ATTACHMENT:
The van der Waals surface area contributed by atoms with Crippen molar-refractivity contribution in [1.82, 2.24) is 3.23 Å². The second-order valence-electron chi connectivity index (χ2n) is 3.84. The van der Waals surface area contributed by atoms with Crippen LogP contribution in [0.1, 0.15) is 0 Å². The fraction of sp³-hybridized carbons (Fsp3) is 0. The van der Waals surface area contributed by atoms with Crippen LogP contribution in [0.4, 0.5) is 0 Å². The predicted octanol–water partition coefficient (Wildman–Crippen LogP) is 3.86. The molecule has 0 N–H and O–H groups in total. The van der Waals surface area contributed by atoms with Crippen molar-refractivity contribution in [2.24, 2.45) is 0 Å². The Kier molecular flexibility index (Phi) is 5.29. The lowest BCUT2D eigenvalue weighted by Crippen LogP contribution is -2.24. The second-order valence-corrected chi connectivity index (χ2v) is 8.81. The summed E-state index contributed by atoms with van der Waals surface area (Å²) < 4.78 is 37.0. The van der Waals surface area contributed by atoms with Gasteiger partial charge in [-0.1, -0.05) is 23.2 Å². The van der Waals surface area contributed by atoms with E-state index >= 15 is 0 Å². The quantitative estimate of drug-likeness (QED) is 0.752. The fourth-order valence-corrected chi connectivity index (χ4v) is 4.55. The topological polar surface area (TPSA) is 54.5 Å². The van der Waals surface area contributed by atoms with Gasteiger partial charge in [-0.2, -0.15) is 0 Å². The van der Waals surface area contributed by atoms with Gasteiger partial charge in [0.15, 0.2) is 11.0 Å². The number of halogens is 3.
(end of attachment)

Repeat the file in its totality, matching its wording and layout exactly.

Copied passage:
The van der Waals surface area contributed by atoms with Crippen molar-refractivity contribution in [1.82, 2.24) is 3.23 Å². The second-order valence-electron chi connectivity index (χ2n) is 3.84. The van der Waals surface area contributed by atoms with Crippen LogP contribution in [0.1, 0.15) is 0 Å². The fraction of sp³-hybridized carbons (Fsp3) is 0. The van der Waals surface area contributed by atoms with Crippen LogP contribution in [0.4, 0.5) is 0 Å². The predicted octanol–water partition coefficient (Wildman–Crippen LogP) is 3.86. The molecule has 0 N–H and O–H groups in total. The van der Waals surface area contributed by atoms with Crippen molar-refractivity contribution in [2.24, 2.45) is 0 Å². The Kier molecular flexibility index (Phi) is 5.29. The lowest BCUT2D eigenvalue weighted by Crippen LogP contribution is -2.24. The second-order valence-corrected chi connectivity index (χ2v) is 8.81. The summed E-state index contributed by atoms with van der Waals surface area (Å²) < 4.78 is 37.0. The van der Waals surface area contributed by atoms with Gasteiger partial charge in [-0.1, -0.05) is 23.2 Å². The van der Waals surface area contributed by atoms with E-state index >= 15 is 0 Å². The quantitative estimate of drug-likeness (QED) is 0.752. The fourth-order valence-corrected chi connectivity index (χ4v) is 4.55. The topological polar surface area (TPSA) is 54.5 Å². The van der Waals surface area contributed by atoms with Gasteiger partial charge in [-0.2, -0.15) is 0 Å². The van der Waals surface area contributed by atoms with Gasteiger partial charge in [0.15, 0.2) is 11.0 Å². The number of halogens is 3.